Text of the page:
This Q&A features Jonathan Strauss, who was a member of Loeb’s Litigation department from June 2006 to May 2018.
Catch us up! Where have you been since you left Loeb?
I left Loeb & Loeb a little more than three years ago to join the legal team at Paramount Pictures Corp. I currently serve as senior vice president, legal affairs and litigation, where I am primarily responsible for overseeing all of the studio’s litigation matters and pre-litigation disputes, and advising our senior executive team on all manner of thorny legal issues. I also represent the larger ViacomCBS Inc. corporate family and its business units in a broad range of litigation matters and other disputes.
Is there anything you learned at Loeb that you’ve taken with you to your current role or any of the other roles you’ve had?
Where to start? Early in my career, before joining Loeb, I typically was responsible for only a small portion of a massive litigation—in such circumstances, it is very easy to be myopic and fail to appreciate how your work fits into and affects the larger picture.
At Loeb, I was quickly given the opportunity to manage all aspects of my cases. This helped me see the big picture and develop strategies based on a complete understanding of all aspects of a complicated matter, while also maintaining the type of detail-oriented focus that is critical to litigation. Relatedly, my time at Loeb helped instill in me a deep understanding of the importance of client relations and truly understanding your client’s business, as well as the importance of focusing not only on the exigencies of the case at hand but also on how the matter fits into the client’s larger goals and priorities.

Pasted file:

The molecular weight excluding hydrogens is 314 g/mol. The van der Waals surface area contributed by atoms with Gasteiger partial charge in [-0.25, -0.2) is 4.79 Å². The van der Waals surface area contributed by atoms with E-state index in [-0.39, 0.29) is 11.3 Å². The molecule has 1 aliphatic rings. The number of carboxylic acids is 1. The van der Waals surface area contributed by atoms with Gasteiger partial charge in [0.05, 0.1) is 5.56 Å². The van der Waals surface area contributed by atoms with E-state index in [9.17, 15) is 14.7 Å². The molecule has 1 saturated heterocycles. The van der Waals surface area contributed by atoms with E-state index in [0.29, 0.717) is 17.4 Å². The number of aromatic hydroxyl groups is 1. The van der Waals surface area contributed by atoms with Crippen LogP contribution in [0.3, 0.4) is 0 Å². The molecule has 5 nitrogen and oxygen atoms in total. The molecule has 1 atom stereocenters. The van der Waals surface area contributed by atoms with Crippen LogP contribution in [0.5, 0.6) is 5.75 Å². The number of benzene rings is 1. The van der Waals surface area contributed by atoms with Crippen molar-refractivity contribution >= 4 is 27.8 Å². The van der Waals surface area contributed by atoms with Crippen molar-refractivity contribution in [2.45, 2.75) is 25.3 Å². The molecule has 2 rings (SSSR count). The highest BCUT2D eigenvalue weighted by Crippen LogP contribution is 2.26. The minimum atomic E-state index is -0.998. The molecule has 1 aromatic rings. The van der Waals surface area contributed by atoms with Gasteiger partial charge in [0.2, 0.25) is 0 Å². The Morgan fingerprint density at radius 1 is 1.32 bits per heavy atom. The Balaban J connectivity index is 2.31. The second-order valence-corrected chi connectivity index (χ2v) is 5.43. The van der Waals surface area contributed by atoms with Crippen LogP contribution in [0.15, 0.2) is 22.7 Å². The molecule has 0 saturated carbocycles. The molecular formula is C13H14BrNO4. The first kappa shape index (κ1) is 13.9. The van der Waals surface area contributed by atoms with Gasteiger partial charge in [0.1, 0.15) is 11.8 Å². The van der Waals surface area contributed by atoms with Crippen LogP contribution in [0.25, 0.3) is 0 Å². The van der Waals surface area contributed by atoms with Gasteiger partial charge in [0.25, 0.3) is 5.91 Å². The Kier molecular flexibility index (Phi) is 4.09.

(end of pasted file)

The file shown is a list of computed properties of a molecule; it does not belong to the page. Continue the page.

And of course, because working at Loeb gave me the opportunity to represent major motion picture studios and other entertainment industry clients, I was able to gain experience with the legal issues and business challenges faced by the industry that I love.
All these skills and lessons are integral in my current role. Whether I am advising studio executives or instructing outside counsel, it is important for me not only to understand all aspects of the current issue or dispute but also our larger corporate priorities, and to always bear in mind the interplay between the two.
Can you share a specific Loeb memory that you are fond of? It can be a person, a place, an occurrence, etc.
I always had a great time at the partner retreats. I particularly enjoyed the new partner introductions—it was always fun and informative to learn about the interesting and diverse practice areas that our talented new partners were working in, and to get a glimpse into their nonprofessional hobbies and interests. And I loved the annual poker tournament (and the informal poker games that took place every night), which afforded a great opportunity to connect on a personal level with partners from different offices and practice groups.
What did you like most about working at Loeb?
I loved the clients that I got to work for at Loeb, which included high-profile entertainment companies in film, television, music, theater and new media/technology. It is certainly nice when the work that you do aligns with your personal interests, and I was truly lucky to have the opportunity to work in so many exciting and dynamic industries.
What does being a part of Loeb Reconnected, Loeb’s alumni community, mean to you?
I spent the vast majority of my professional career at Loeb, so it is nice to know that even after leaving I am still part of the extended family. On a personal level, it is great to see the interesting things that other alumni have gone on to do. Given the number of extraordinarily talented lawyers who have worked at Loeb over the years, Loeb’s alumni community is certainly a top-tier professional network.